If there is a wine tasting competition that is very popular with winemakers from all over the world and with tasters who are jostling to be part of it, it is the CMB, the Concours Mondial de Bruxelles. Established 30 years ago and now a competition that travels the globe for 20 years, this competition is primarily the pride of the Belgian Havaux family, which had a little help in Montreal long ago. Let’s take a look at an organization that is constantly reinventing itself.
By Frederic Arnould
On this cloudy Thursday, they are more than 300 tasters from around the world who rush to enter the sports palace in Poreč, a Croatian town bordering the Adriatic Sea and teeming with vineyards of malvasia and teran, the two flagship grape varieties of the region.
At 9 o’clock in the morning, the event kicks off with dozens of feverish Croatian sommeliers roaming the floor where 320 tasters are already seated, eager to test their taste buds with nearly fifty wines, which they will test completely blind, without any indication of origin, grape variety or winemaking style. The whole thing is done under a cheerful and no less solemn music.
Thomas Costenoble, an oenologist by training, has overseen the process for 29 years now and every time it’s the same emotion. “It’s when the sommeliers come into the room for the first time to this music, it still makes for a vibrant moment where you see the magnitude of the event and the mass of people who are involved in it.”
Managing this flow of tastings, with about 50 wines per morning for three days, is quite a challenge. Especially since the tasters, who use a tablet to indicate their notes on the wines, must also write comments on each wine tasted with their keyboards, valuable comments that will then be compiled with the help of artificial intelligence to produce precise tasting notes that are very useful for the winemakers.
“We need all the tasters to be able to validate the first wine without any problem,” explains Thomas Costenoble. It’s always a moment when we’re really dependent on it, but we have a professional team that’s used to the exercise and so it doesn’t pose any problems. There’s a little bit of stress but it’s positive stress.”
Louis Havaux, the pioneer
This thirtieth edition of the CMB is also being held under the amused, mischievous and passionate gaze of Louis Havaux, who launched this competition in 1994. Although the almost 88 year old from Nivelles had taken a step back in recent years, he was keen to attend this very special edition.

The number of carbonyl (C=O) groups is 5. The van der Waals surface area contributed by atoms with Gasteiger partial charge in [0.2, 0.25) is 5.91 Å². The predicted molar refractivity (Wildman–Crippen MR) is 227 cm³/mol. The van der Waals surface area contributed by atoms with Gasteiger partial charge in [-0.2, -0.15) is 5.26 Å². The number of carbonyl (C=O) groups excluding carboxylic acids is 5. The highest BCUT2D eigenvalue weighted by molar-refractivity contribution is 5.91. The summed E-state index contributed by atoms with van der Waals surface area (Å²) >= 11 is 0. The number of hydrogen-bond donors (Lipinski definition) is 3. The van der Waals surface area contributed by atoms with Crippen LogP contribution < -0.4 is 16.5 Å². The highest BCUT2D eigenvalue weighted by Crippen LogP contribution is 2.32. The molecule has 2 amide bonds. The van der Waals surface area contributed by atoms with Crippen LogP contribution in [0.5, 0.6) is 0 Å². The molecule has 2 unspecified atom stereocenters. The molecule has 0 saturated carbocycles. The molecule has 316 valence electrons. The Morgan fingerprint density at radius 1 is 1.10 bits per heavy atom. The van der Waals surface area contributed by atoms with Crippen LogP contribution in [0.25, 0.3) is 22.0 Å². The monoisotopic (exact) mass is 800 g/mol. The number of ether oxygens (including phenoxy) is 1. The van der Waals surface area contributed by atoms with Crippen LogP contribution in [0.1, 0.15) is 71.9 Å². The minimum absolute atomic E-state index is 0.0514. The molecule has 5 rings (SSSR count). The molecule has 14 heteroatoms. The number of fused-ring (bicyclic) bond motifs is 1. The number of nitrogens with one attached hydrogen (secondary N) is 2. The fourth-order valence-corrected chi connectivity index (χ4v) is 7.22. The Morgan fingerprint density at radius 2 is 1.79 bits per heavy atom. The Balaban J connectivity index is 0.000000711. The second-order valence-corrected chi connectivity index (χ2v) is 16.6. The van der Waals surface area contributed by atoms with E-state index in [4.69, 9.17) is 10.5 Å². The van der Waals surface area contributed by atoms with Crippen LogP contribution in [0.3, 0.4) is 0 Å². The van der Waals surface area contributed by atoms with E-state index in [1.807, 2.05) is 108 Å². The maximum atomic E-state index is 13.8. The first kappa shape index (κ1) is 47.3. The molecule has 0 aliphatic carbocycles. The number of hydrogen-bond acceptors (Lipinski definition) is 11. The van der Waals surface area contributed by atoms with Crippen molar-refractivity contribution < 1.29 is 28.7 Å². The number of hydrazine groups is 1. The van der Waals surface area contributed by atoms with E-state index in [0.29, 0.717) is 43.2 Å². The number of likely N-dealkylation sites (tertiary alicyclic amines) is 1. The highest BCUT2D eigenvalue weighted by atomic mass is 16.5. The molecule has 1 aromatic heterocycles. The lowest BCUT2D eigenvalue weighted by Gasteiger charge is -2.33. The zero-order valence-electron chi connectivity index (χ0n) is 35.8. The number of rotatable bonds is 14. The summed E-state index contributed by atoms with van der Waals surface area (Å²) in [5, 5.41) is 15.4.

The man who took over the family printing business in Walloon Brabant, Belgium, a long time ago, threw himself body and soul into this wine adventure, of which he is very proud, and of which his son Baudoin and, for a few years now, his grandson Quentin, have taken over the reins.
It all started with this passion for wine that the family patriarch nurtured when he took over the Revue des Sommeliers Belges a few decades ago. He then embarked on the Belgian Journal of Wines and Spirits, became president of the International Federation of Wine Journalists and Writers (FIJEV) and secretary of the Belgian Sommeliers. He found himself in Montreal in the 1990s while participating in a tasting competition of the Société des Alcools du Québec (SAQ).
“There I met Ezio Rivella, from the Tuscan house Banfi, who was president of the SAQ tasting and who knew me from Belgium, and there in this competition I found myself with luminaries, including the director of the OIV (International Organization of Vine and Wine) who took me in friendship and told me “you should do a competition.”
A competition circling the globe
After this helping hand from Montreal, Louis Havaux set up the first Brussels competition which was held in… Bruges! This was the beginning of a great adventure that Constantin Stergides, the dean of the competition, still remembers. “It was really beautiful, in a small girls’ hotel school in Bruges.” Among about fifty tasters at the time, he thus participated in a competition that has continued to grow and diversify.
It was during its tenth edition that the Brussels competition became itinerant, under the leadership of Baudouin Havaux who began to find that the competition would be more exciting elsewhere, both for the tasters and for the wine producers themselves.
The idea came to him in a bar in Brussels at three o’clock in the morning when he was with Carlos de Jesus, marketing director of the Amorim cork company. “During the competition that took place in Brussels, he made a presentation on corks every year. One year, two years, three years, well at the end I said to myself, if I want to understand the cork, I have to go and see the oaks, I have to touch them. And then he said to me, you have to come to Portugal. “Well, we’re going to organize the contest in Portugal, I tell him, and that’s how it started!”
An idea on a whim in a bar that has since allowed hundreds of tasters to travel to the four corners of the planet. “We are able to organize a tasting and serve wines at the right temperature, choose glasses that are not too ugly, wash them properly, have good air conditioning and provide good tasting conditions,” adds Baudouin Havaux. And this is what attracts the human capital of this competition, that is, the best tasters in the world who make the competition reliable.”
And in order to reinforce the quality of the tasting of the wines presented, since 2004, the organizers have been collaborating with a team of researchers from the Institute of Statistics of the Catholic University of Leuven for the processing of the results and the follow-up of the profile of each taster.
A very proactive dynasty
In recent years, the Havaux dynasty has grown with the third generation, in the person of Quentin, who was initially destined for the world of economics and finance.
But it is difficult to resist the sirens of the wine world when you have been immersed in it since your early youth. Today, Quentin Havaux takes up the ideas of his father and grandfather but wants to structure the group around the CMB. “We have developed a lot of products and now we are trying to gather and capitalize on what we do best, the Concours Mondial de Bruxelles, which is really our strong brand.